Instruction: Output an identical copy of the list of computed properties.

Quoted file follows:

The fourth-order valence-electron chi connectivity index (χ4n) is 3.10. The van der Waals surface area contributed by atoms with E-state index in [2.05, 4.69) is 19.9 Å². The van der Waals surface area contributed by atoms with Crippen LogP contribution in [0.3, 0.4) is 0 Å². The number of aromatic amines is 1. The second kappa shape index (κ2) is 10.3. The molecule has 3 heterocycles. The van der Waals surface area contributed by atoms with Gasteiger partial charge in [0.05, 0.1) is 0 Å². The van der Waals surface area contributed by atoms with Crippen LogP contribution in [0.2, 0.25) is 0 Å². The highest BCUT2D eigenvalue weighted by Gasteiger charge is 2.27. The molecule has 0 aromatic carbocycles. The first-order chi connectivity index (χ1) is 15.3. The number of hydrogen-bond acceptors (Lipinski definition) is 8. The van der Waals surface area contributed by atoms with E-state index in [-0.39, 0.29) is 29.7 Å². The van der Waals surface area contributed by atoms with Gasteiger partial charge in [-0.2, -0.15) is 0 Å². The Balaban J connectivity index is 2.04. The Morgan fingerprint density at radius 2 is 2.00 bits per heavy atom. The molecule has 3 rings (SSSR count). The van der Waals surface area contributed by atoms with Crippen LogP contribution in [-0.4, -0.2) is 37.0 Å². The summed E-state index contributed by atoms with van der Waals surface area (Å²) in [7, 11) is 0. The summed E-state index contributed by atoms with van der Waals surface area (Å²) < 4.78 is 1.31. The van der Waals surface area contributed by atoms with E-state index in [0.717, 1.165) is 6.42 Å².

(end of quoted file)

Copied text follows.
The fourth-order valence-electron chi connectivity index (χ4n) is 3.10. The van der Waals surface area contributed by atoms with E-state index in [2.05, 4.69) is 19.9 Å². The van der Waals surface area contributed by atoms with Crippen LogP contribution in [0.3, 0.4) is 0 Å². The number of aromatic amines is 1. The second kappa shape index (κ2) is 10.3. The molecule has 3 heterocycles. The van der Waals surface area contributed by atoms with Gasteiger partial charge in [0.05, 0.1) is 0 Å². The van der Waals surface area contributed by atoms with Crippen LogP contribution in [0.2, 0.25) is 0 Å². The highest BCUT2D eigenvalue weighted by Gasteiger charge is 2.27. The molecule has 0 aromatic carbocycles. The first-order chi connectivity index (χ1) is 15.3. The number of hydrogen-bond acceptors (Lipinski definition) is 8. The van der Waals surface area contributed by atoms with E-state index in [-0.39, 0.29) is 29.7 Å². The van der Waals surface area contributed by atoms with Gasteiger partial charge in [-0.2, -0.15) is 0 Å². The Balaban J connectivity index is 2.04. The Morgan fingerprint density at radius 2 is 2.00 bits per heavy atom. The molecule has 3 rings (SSSR count). The van der Waals surface area contributed by atoms with Crippen LogP contribution in [-0.4, -0.2) is 37.0 Å². The summed E-state index contributed by atoms with van der Waals surface area (Å²) in [7, 11) is 0. The summed E-state index contributed by atoms with van der Waals surface area (Å²) < 4.78 is 1.31. The van der Waals surface area contributed by atoms with E-state index in [0.717, 1.165) is 6.42 Å².